Other provisions would ease some environmental regulations for certain hazard fuel reduction projects, require an inventory of 452,000 acres of young-growth timber stands on Alaska’s Tongass National Forest, and make any money left over from fire suppression funds at the end of the year available for hazard fuel reduction projects. (If you’re thinking inventorying half a million acres of the Tongass NF has nothing to do with wildland fire, you are correct.)
If this discussion draft morphs into actual legislation, more Senators will publicly support it, but for now the list includes Senator Lisa Murkowski (R-AK), Senator Maria Cantwell (D-WA), Senator Ron Wyden (D-OR), Senator Michael Crapo (R-ID), and Senator James Risch (R-ID).
A previous trial balloon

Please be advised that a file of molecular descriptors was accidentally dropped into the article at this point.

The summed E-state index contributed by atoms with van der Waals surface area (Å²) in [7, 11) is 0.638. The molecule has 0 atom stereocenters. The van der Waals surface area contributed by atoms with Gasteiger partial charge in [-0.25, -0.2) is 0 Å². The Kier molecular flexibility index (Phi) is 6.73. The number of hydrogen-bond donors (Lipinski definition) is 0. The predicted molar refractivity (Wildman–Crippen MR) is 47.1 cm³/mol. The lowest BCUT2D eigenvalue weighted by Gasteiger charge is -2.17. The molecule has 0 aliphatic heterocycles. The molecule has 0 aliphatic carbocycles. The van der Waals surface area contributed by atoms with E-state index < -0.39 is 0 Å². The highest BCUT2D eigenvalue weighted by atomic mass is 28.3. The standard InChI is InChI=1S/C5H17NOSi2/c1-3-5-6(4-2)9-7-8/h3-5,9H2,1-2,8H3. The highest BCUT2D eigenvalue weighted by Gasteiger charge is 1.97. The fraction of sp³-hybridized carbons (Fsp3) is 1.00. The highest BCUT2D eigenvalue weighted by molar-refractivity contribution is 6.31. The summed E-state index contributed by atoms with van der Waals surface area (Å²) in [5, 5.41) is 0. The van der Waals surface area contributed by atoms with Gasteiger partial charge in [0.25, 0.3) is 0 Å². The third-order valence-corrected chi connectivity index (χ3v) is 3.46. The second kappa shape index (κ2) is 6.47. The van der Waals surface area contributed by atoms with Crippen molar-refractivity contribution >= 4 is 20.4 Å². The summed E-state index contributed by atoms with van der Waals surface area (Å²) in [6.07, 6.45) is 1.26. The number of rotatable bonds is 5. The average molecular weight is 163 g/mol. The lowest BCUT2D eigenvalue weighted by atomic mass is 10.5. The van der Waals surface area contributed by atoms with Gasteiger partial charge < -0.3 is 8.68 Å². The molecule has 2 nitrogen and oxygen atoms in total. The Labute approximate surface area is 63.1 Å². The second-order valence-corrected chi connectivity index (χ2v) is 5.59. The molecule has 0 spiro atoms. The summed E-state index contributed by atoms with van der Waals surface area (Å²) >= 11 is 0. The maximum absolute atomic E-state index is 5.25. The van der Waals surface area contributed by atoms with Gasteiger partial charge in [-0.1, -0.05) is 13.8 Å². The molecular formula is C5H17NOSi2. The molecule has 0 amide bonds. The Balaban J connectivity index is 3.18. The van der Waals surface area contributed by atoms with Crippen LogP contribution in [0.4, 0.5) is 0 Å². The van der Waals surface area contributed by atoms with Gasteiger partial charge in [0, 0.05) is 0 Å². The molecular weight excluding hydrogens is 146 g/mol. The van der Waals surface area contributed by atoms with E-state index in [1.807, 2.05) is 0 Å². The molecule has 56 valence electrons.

In July of 2015 the Democratic Staff of the U.S. Senate Committee on Energy and Natural Resources prepared a list of concepts, called a White Paper, that also was a hopeful step toward an actual bill. It had one important provision that is lacking in this latest discussion draft. It would have revised or repealed Public Law 107-203 that was passed in 2002 as a reaction to the ThirtyMile Fire the previous year. That law resulted in a crew boss on the fire being charged with 11 felonies, including four counts of manslaughter. Since then firefighters that witness accidents have been advised to lawyer-up and reveal as little as possible about what they know, reducing the opportunities for learning lessons — possibly resulting in more firefighter fatalities down the road. This law has also led to accident investigations and fatality reports that do not identify the causes, squandering learning opportunities.